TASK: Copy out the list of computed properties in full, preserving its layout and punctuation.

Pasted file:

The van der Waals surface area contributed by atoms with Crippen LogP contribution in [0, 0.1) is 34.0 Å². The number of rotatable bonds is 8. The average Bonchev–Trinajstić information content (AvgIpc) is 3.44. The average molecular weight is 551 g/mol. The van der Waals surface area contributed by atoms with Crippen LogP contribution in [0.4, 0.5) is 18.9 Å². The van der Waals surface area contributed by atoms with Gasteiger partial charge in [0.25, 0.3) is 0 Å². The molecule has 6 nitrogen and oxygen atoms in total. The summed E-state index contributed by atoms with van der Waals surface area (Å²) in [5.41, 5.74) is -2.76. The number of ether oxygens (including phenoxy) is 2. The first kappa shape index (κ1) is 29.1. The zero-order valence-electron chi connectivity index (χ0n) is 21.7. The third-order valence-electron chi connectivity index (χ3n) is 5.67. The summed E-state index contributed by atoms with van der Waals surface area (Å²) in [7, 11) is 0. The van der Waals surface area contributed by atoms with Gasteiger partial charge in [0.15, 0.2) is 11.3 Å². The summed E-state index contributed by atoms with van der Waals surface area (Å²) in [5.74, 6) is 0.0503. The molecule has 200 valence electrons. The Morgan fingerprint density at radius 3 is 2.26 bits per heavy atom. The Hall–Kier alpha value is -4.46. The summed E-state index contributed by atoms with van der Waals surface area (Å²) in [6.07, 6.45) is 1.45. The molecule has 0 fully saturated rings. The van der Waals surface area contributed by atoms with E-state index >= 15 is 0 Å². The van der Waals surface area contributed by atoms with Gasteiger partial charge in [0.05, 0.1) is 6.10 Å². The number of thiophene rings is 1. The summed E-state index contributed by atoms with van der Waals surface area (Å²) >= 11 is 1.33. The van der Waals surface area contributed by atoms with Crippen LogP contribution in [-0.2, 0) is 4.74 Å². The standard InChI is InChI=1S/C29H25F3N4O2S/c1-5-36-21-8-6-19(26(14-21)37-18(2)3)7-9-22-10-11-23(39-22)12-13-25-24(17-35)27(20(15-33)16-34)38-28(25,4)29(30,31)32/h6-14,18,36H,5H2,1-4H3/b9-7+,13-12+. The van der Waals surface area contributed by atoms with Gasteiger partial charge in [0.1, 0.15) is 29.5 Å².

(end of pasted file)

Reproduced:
The van der Waals surface area contributed by atoms with Crippen LogP contribution in [0, 0.1) is 34.0 Å². The number of rotatable bonds is 8. The average Bonchev–Trinajstić information content (AvgIpc) is 3.44. The average molecular weight is 551 g/mol. The van der Waals surface area contributed by atoms with Crippen LogP contribution in [0.4, 0.5) is 18.9 Å². The van der Waals surface area contributed by atoms with Gasteiger partial charge in [0.25, 0.3) is 0 Å². The molecule has 6 nitrogen and oxygen atoms in total. The summed E-state index contributed by atoms with van der Waals surface area (Å²) in [5.41, 5.74) is -2.76. The number of ether oxygens (including phenoxy) is 2. The first kappa shape index (κ1) is 29.1. The zero-order valence-electron chi connectivity index (χ0n) is 21.7. The third-order valence-electron chi connectivity index (χ3n) is 5.67. The summed E-state index contributed by atoms with van der Waals surface area (Å²) in [7, 11) is 0. The van der Waals surface area contributed by atoms with Gasteiger partial charge in [0.15, 0.2) is 11.3 Å². The summed E-state index contributed by atoms with van der Waals surface area (Å²) in [5.74, 6) is 0.0503. The molecule has 200 valence electrons. The Morgan fingerprint density at radius 3 is 2.26 bits per heavy atom. The Hall–Kier alpha value is -4.46. The summed E-state index contributed by atoms with van der Waals surface area (Å²) in [6.07, 6.45) is 1.45. The molecule has 0 fully saturated rings. The van der Waals surface area contributed by atoms with E-state index >= 15 is 0 Å². The van der Waals surface area contributed by atoms with Gasteiger partial charge in [0.05, 0.1) is 6.10 Å². The number of thiophene rings is 1. The summed E-state index contributed by atoms with van der Waals surface area (Å²) >= 11 is 1.33. The van der Waals surface area contributed by atoms with Crippen LogP contribution in [-0.2, 0) is 4.74 Å². The standard InChI is InChI=1S/C29H25F3N4O2S/c1-5-36-21-8-6-19(26(14-21)37-18(2)3)7-9-22-10-11-23(39-22)12-13-25-24(17-35)27(20(15-33)16-34)38-28(25,4)29(30,31)32/h6-14,18,36H,5H2,1-4H3/b9-7+,13-12+. The van der Waals surface area contributed by atoms with Gasteiger partial charge in [0.1, 0.15) is 29.5 Å².